State of the Media Report 2004
, which seeks to improve news coverage in a more neutral fashion than those who cry bias from the left and right. The group offers advice for average citizens
The report focuses mainly on US media and identifies eight trends.
The content analyses finds that newspapers
have more lifestyle news than in the past, but less government and foreign affairs, even with wars abroad. More front page articles about issues, less on crime and disasters. Network news
was heavy on foreign affairs, government, accidents, disaster, crime and health care. The cable networks
had a lot of politics and Iraq stuff, but also a lot more celebrity/entertainment/lifestyle stuff than the big four. Local TV news
treats crime as topic A.
audience is aging, and total pages are declining, but some, like The Economist and the New Yorker, have found success in niches. Internet journalism
is "still largely material from old media rather than something original." And it's still text-y. But it is clearly the future of journalism.
But don't pronounce the dinosaurs dead yet. Radio once ruled, and in a way it still does: 94 percent still tune in to radio news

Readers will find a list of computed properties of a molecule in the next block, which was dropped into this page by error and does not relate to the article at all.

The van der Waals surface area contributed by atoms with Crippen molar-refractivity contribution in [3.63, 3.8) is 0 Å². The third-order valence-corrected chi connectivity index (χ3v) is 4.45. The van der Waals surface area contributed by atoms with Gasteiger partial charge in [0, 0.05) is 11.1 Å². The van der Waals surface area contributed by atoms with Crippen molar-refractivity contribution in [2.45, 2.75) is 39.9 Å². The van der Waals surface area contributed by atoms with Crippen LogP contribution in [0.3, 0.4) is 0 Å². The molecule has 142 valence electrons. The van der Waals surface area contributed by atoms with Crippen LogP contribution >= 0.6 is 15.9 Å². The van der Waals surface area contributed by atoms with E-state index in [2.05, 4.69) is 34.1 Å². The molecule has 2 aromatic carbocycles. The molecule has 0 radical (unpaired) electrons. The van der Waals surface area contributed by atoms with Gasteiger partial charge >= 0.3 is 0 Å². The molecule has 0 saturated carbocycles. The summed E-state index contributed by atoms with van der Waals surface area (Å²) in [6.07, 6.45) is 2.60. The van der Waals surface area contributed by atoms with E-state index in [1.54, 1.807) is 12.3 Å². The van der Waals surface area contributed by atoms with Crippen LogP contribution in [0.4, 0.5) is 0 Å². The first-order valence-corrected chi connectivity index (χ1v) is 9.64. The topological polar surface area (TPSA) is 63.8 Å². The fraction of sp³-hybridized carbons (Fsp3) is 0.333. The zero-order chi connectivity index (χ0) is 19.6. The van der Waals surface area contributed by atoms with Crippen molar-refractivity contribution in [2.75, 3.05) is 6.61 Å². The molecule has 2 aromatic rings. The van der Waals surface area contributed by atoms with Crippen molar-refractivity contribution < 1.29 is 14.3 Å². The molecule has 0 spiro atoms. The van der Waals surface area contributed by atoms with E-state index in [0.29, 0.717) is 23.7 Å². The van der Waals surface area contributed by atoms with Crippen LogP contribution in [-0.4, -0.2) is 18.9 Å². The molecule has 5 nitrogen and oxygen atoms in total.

at least once a week.
posted by Slagman
on Apr 1, 2004 -
Decoding Visual Language Elements in News Content
is an MFA thesis examining how layout, cropping, image selection et al. influence the way the content is perceived. The interactive demo
is especially interesting; you can take some TV and magazine layouts and switch out pictures and other elements. It's fascinating to see how different cropping and tints affect your impressions of the content. Media literacy -- especially right now -- is a good thing. (Link via Stan Chin.)
posted by Vidiot
on Mar 21, 2003 -
Seattle's "Alternative Weekly," The Stranger
has no actual articles in it this week. Instead, they replaced all of the words in the articles that would normaly be there with a novella
. All the normal formatting is there, right down to the letters to the editor and the little news bits. Really clever idea, and from what little I've read so far, a neat story too. Unfortunately the clever layout doesn't translate to the Web site, but the story does just fine.
posted by endquote
on Aug 17, 2000 -